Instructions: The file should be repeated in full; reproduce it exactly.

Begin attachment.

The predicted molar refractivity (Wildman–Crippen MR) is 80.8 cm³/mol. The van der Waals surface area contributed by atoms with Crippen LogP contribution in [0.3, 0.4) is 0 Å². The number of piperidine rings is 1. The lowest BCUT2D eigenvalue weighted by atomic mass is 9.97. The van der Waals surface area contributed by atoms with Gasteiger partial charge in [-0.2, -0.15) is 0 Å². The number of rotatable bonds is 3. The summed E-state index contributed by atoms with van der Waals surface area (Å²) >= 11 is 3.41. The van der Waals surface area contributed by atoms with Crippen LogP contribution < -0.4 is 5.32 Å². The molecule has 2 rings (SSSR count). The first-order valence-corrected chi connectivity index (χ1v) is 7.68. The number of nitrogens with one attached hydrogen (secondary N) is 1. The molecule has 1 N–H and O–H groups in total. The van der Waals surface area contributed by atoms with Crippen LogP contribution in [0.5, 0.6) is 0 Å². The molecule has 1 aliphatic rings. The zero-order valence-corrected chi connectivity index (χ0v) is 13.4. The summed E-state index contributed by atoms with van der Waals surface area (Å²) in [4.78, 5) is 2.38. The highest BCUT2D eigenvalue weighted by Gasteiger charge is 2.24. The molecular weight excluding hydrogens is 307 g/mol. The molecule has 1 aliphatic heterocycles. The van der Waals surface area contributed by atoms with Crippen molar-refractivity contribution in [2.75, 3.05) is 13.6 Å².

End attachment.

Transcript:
The predicted molar refractivity (Wildman–Crippen MR) is 80.8 cm³/mol. The van der Waals surface area contributed by atoms with Crippen LogP contribution in [0.3, 0.4) is 0 Å². The number of piperidine rings is 1. The lowest BCUT2D eigenvalue weighted by atomic mass is 9.97. The van der Waals surface area contributed by atoms with Gasteiger partial charge in [-0.2, -0.15) is 0 Å². The number of rotatable bonds is 3. The summed E-state index contributed by atoms with van der Waals surface area (Å²) >= 11 is 3.41. The van der Waals surface area contributed by atoms with Crippen LogP contribution < -0.4 is 5.32 Å². The molecule has 2 rings (SSSR count). The first-order valence-corrected chi connectivity index (χ1v) is 7.68. The number of nitrogens with one attached hydrogen (secondary N) is 1. The molecule has 1 N–H and O–H groups in total. The van der Waals surface area contributed by atoms with Crippen LogP contribution in [0.5, 0.6) is 0 Å². The molecule has 1 aliphatic rings. The zero-order valence-corrected chi connectivity index (χ0v) is 13.4. The summed E-state index contributed by atoms with van der Waals surface area (Å²) in [4.78, 5) is 2.38. The highest BCUT2D eigenvalue weighted by Gasteiger charge is 2.24. The molecular weight excluding hydrogens is 307 g/mol. The molecule has 1 aliphatic heterocycles. The van der Waals surface area contributed by atoms with Crippen molar-refractivity contribution in [2.75, 3.05) is 13.6 Å².